Many businesses today are struggling with unpaid invoices. Studies show about 43% of business contractors are struggling to get payment on outstanding invoices. Business owners who are unable to collect money owed to them have been forced to close and shift attention to other things, with some of left with huge debts to clear.
This worrying trend has triggered some governments to take action to clampdown late payment. Here are some of the solutions governments are proposing:
- Promoting the use of innovative technologies, including invoicing software.
- Enabling trade bodies to underscore the best and worst practice.
- Big companies to appoint a non-executive director to ensure on-time payments.
But what can you do on your part to address outstanding invoices or stop them from ever happening? There is one excellent way to deal with this, impose late fees.
But how do you go about penalizing for late payments without scaring away your customers?
Below are ideas on how you can impose a late payment fee for invoices in a professional manner.
It is a common practice
Many businesses charge a late fee for late payments, and this has helped them lower the cases of unpaid invoices. You will not be the first business owner to impose a late fee. When you charge, make sure you don’t slap your customers with a huge fee.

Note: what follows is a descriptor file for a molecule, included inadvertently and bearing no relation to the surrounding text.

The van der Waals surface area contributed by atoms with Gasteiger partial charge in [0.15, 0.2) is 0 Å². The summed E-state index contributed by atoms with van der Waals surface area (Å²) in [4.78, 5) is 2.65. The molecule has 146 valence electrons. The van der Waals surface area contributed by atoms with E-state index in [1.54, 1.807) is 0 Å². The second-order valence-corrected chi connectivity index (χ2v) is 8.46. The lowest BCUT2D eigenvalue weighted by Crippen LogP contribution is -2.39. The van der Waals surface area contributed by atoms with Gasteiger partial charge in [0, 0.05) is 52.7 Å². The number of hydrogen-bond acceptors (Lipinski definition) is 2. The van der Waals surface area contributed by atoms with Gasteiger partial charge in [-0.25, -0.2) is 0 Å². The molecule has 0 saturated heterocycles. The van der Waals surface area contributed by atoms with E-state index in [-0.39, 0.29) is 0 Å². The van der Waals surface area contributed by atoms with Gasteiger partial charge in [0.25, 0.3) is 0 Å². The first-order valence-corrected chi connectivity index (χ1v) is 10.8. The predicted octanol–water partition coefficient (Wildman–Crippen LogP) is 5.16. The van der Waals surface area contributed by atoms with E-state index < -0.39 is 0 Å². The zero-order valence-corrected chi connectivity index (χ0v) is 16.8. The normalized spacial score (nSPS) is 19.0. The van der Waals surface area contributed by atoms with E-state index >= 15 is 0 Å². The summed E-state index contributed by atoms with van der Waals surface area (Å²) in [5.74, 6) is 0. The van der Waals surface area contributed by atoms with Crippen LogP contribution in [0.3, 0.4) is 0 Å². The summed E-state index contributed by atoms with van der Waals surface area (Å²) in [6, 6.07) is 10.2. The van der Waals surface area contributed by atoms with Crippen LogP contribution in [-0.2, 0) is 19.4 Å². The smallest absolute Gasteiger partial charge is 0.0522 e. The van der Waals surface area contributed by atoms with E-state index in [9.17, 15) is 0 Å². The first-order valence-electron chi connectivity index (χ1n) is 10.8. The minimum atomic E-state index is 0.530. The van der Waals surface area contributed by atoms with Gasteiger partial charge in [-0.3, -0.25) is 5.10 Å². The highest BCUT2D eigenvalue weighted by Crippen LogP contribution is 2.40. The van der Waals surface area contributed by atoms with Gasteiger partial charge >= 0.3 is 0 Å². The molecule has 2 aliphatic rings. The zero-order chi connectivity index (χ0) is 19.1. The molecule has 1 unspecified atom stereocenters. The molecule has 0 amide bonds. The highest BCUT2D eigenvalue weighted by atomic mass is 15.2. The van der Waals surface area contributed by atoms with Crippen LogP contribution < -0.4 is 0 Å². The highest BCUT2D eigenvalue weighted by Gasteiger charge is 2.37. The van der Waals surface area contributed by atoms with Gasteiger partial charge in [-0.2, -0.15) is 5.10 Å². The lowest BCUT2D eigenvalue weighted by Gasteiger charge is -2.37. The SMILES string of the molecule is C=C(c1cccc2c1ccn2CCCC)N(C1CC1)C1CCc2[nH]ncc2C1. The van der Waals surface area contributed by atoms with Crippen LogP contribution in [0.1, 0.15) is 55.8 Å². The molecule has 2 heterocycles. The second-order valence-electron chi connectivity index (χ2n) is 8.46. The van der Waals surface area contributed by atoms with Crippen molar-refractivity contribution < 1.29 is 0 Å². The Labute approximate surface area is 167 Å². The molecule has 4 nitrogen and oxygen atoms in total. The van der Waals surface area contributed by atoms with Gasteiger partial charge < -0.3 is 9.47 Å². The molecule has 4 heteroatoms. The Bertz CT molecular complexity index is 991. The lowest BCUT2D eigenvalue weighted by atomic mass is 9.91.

If not sure of the fee to impose, consider reviewing the best practices of other businesses. In a nutshell, never feel unformattable to charge a late fee for outstanding invoices.
It is legal to charge a late fee
Is it legal to impose a late fee? Yes, it is perfectly legal if you don’t go overboard. Just make sure to follow the various guidelines on late fees to avoid rubbing relevant authorities the wrong way. Basically, consider imposing a reasonable and late fee.
To avoid finding yourself in courts defending your late fee, make sure to notify your customers about the fee. Equally, make it clear to them what happens if they don’t pay the fee.
Benefits of charging late fees for invoice payments
Why charge a late fee? Here is why it is crucial to impose:
- Promotes on-time payment: No one likes the idea of paying more. Charging a late fee will force your customers to pay all invoices before the due date.
- Late fees make you look professional and legit: style=”font-weight: 400;”> Many trusted brands slap their customers with a late fee for unpaid payments. You will also be doing something legal and professional. Just make sure not to overdo as that will taint your image.
- Bills with late fees are more valued than those without: Customers are more likely to clear bills with late payments than those that don’t.
- Compensate for losses: Late payments hurt businesses in many ways. You are not an exception. You will also feel the pain. Charging late fees will help you make up for losses incurred due to late payment.
Why some customers pay late
There are many possible reasons why some customers pay late. Hard economic times, loss of job, illness, and hacked accounts are some of the possible reasons. Some of these situations may require you to show a little mercy; that is why it vital to reach out and find out the real cause of late payment.